In this paper we present a control system by vision of hybrid circuit production. It concerns controlling the position of the circuit links and the quality of the solder joints. The control procedure consists of extracting the parameters characterising each type of circuit and comparing each circuit in relation to that of the prior known model. This system is integrated into the production line taking into account the constrained real time. These circuits are intended for industrial purposes, for professional equipment and the general public where the controls imposed are severe. This system therefore allows automatic control of electronic circuits performed manually up until this day.
K. Chehdi, M. Corazza

An Image Analysis Based Method to Evaluate Gravure Paper Quality

A method has been developed to find the so-called missing dots in a heliotest strip. Heliotest is a test print method which is used to determine the quality of gravure print paper. The developed method is based on image processing and supervised learning, requiring a 386-based MS/DOS computer, a commercial image processing board and software, a commercial co-ordinate table, a CCD camera, and lighting equipment.
A. Langinmaa

A Vision System for an Autonomous Underwater Vehicle

A vision system for our PISCIS project is described. This is a proposed project for the use of an untethered autonomous underwater vehicle (AUV) for pipeline inspection. The vision system is termed PVS (the PISCIS vision system). It will assist the AUV in finding and following pipelines. A salient feature of the PVS is that it is designed to find all pipelines within the field of view and, thus, the AUV can follow any of them. Robust image interpretation is important as humans can not interact with the PVS and correct errors. Furthermore, the image quality is reduced by backscatter, light absorption, a non-uniform background (the sea-bed), and marine material on the pipelines. The PVS is fixed to a vehicle and must rely on a heading sensor and an altitude sonar to match image features with pipeline models. The models are retrieved from a map based on the vehicle’s position.
J. O. Hallset

Visual Inspection of Machined Parts

The problem of automating industrial inspection tasks is an interesting and challenging one. Since modern design techniques produce geometric models of the parts being designed, it is natural to extend these models to the task of inspecting the parts that are manufactured. Although many special purpose inspection systems have been developed, general purpose systems utilizing CAD models of the parts are still in the research stage. While it is easy to define ad hoc algorithms for inspection, it is much more difficult to justify the algorithms with solid theory. In this paper we describe a CAD-model-based machine vision system for dimensional inspection of machined parts, with emphasis on the theory behind the system. The original contributions of our work are: 1) the use of precise definitions of geometric tolerances suitable for use in image processing, 2) the development of measurement algorithms corresponding directly to these definitions, 3) the derivation of the uncertainties in the measurement tasks, and 4) the use of this uncertainty information in the decision-making process. Our experimental results have verified the uncertainty derivations statistically, proved that the error probabilities obtained by propagating uncertainties are lower than those obtainable without uncertainty propagation, and demonstrated that the inspection system responds in a predictable manner when applied to deformed objects.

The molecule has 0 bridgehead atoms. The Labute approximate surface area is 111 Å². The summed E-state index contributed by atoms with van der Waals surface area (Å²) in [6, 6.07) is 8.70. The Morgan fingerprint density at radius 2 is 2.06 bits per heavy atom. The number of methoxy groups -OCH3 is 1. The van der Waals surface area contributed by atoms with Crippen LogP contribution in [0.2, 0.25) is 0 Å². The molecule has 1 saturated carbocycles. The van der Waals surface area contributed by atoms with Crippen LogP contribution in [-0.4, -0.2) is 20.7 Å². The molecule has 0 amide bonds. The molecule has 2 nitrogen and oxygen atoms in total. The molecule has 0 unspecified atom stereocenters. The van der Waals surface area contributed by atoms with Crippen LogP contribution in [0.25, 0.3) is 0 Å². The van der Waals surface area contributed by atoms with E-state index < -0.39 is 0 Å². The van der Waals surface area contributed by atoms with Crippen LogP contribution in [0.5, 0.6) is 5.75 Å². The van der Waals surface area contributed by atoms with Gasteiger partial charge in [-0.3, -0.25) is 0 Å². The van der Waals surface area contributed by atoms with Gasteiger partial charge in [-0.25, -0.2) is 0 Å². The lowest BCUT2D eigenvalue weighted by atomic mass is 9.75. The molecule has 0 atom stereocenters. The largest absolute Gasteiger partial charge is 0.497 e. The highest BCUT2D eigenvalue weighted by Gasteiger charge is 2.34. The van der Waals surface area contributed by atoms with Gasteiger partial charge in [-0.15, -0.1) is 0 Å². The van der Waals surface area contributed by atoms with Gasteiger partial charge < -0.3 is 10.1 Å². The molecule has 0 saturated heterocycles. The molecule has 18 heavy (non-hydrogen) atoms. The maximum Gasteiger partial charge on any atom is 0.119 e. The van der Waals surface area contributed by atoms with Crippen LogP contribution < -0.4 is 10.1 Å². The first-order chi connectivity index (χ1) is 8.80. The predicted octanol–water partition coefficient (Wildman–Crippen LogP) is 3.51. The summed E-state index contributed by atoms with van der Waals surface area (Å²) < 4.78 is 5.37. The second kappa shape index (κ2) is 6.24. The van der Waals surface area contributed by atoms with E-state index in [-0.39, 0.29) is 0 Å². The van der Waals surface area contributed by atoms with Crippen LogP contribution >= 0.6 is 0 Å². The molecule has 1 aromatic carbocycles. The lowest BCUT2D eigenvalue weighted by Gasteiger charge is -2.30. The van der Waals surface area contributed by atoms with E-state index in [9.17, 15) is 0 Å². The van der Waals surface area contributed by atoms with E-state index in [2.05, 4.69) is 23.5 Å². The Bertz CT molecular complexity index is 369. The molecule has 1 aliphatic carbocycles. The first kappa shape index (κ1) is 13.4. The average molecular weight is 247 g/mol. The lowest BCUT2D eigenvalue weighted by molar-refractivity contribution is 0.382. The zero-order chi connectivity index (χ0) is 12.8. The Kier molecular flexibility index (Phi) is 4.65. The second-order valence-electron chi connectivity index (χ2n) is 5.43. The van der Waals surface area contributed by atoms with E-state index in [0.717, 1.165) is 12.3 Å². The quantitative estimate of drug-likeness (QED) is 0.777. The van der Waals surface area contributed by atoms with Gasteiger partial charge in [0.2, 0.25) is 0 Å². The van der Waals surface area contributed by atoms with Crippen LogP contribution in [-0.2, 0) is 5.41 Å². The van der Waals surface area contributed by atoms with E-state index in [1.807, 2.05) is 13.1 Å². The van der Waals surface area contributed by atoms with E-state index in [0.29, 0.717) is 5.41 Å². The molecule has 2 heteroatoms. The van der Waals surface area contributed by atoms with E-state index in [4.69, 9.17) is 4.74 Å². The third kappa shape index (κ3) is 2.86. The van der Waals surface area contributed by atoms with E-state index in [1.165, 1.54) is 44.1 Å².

B. R. Modayur, L. G. Shapiro, R. M. Haralick

Texture Analysis in Industrial Applications

Problems of texture analysis in industry are considered. First, a literature survey of proposed industrial applications is presented and, then, some popular texture measures which have been successfully used in various applications and new promising approaches proposed recently are described. Finally, a comparative study of the texture measures is carried out by using a classification principle based on comparing sample distribution of feature values to predefined model distributions with known true class labels.
M. Pietikäinen, T. Ojala

Methods for Illumination-Invariant Image Processing

Illumination-invariant image processing is an extension of the classical technique of homomorphic filtering using a logarithmic point transformation. In this paper, traditional approaches to illumination-invariant processing are briefly reviewed and then extended using newer image processing techniques. Relevant hardware considerations are also discussed including the number of bits per pixel required for digitization, minimizing the dynamic range of the data for image processing, and camera requirements. Three applications using illumination-invariant processing techniques are also provided.